GLT is partnering with true crime podcast Suspect Convictions to explore the 1998 murder of 3-year-old Bloomington girl Christina McNeil.
Her father was convicted of the crime but has long maintained his innocence, claiming an ex-girlfriend was the real killer—the same woman later convicted in a separate murder. New episodes air Fridays on GLT’s Sound Ideas. You can also subscribe to the podcast.
For listeners who’ve been following Suspect Convictions for the past 12 episodes, Barton McNeil is a convicted murderer, the voice you hear from behind bars at a southern Illinois prison.
This week on Suspect Convictions, hosts Scott Reeder and Willis Kern look at McNeil’s life before he was charged in his daughter’s 1998 murder.
McNeil grew up in a middle-class Bloomington family in the 1960s and ’70s. His parents divorced when he was young, and McNeil moved to Wisconsin with his mother and his brother, to be closer to his grandparents. His mother died soon after, either by suicide or drug overdose, relatives say.
McNeil and his brother, Bret, then moved back to Bloomington to live with their father, also named Barton, then an Illinois Wesleyan University art professor. His father, who remarried in 1967, later moved to New York. The younger McNeil stayed in Bloomington.
McNeil dropped out of school as a teenager. Larry Mize, one of McNeil’s teenage friends, said they considered themselves pot-smoking nerds. Mize said McNeil had the first home computer he ever touched.
McNeil never had big career ambitions. He worked kitchen jobs across Bloomington-Normal. McNeil met Misook (Nowlin) Wang—the ex-girlfriend he believes killed his daughter—when they both worked at Red Lobster.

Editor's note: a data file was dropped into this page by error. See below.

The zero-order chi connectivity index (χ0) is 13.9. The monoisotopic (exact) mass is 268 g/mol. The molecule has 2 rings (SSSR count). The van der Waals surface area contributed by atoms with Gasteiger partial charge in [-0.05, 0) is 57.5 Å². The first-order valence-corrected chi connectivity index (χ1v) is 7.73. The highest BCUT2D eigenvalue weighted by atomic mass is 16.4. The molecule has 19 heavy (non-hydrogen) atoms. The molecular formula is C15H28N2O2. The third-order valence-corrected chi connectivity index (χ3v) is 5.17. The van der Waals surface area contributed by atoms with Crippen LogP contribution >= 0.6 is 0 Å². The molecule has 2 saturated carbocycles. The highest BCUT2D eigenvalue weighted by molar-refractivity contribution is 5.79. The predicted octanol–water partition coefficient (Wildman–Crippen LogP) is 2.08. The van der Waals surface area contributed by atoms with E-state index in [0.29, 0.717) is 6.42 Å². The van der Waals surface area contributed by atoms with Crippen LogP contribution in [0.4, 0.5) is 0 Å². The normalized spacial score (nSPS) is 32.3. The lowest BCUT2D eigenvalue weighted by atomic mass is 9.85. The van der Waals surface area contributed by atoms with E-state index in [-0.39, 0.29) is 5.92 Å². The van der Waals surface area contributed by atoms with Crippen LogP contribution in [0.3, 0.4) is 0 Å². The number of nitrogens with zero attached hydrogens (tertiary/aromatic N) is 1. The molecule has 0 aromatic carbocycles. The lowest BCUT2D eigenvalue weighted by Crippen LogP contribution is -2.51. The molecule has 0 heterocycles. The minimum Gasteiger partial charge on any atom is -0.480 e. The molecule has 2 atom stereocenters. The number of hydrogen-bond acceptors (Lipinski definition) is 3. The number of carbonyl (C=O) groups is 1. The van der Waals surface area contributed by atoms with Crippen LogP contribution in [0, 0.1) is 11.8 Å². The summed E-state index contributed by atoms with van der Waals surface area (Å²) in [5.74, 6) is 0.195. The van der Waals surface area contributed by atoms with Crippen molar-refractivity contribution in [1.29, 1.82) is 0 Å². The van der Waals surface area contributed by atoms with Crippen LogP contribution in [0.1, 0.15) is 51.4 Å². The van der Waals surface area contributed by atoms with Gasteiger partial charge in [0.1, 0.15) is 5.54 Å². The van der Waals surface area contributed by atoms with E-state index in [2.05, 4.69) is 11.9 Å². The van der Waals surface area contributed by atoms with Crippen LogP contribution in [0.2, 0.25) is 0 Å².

“That’s the problem. I didn’t have a lot of ambition. I was more concerned about what I was gonna be doing with my buddies next weekend than I was two or three years from now,” McNeil said.
McNeil met his ex-wife, Tita, only after they became pen pals. She was working as a midwife in Saudi Arabia, and one of her friends suggested McNeil write to her. They exchanged letters for two years, and Tita later invited him to the Philippines so they could meet, he said. They later married.
McNeil cheated on his wife—then pregnant with Christina—with Misook, who was also married at the time. The McNeils divorced.
“I’m very much ashamed of what I did then. I’m not making any excuses or anything. I was weak-minded, weak at heart, morally compromised, whatever you want to call it. But I was under (Misook’s) spell. I was almost helpless to her ways and her charms,” McNeil said.
In June 1998, McNeil and Misook broke up for good, he said. The next morning, Christina was found dead in her father’s apartment, smothered to death. McNeil proclaimed his innocence and pointed the finger at Misook but was convicted of the murder himself. He’s spent the past 19 years in prison.
McNeil’s father returned to Bloomington for his trial. (His father died in 2017 in New York.)
“After I was convicted, I never saw or heard from him again,” McNeil said. (McNeil has received helped from other relatives throughout his fight for exoneration, notably two cousins featured on Episode 11.)
Another childhood friend, Jane Fairchild, says she can’t picture McNeil harming another person. The two were CB radio buffs together; McNeil’s call sign was “Bugs Bunny.”
“It’s just not Bart to harm anyone. It was not who he is,” said Fairchild, who’s visited McNeil in prison along with her husband. “That’s just not his heart to harm anyone, not alone his little girl.”
McNeil, now 58, maintains his innocence. He is now represented by the Illinois Innocence Project, which is expecting file motions in his case in hopes of winning a new trial and, ultimately, exoneration.
Misook also denies involvement. Thirteen years after Christina’s death, Misook was charged and convicted of killing her mother-in-law—a separate crime that McNeil’s lawyers say is similar to the 1998 case.
Listen to Episode 13:
On Next Week’s Episode: As Season 2 of Suspect Convictions ends, hosts Willis Kern and Scott Reeder recap the McNeil case and explore what court filings may be coming soon.
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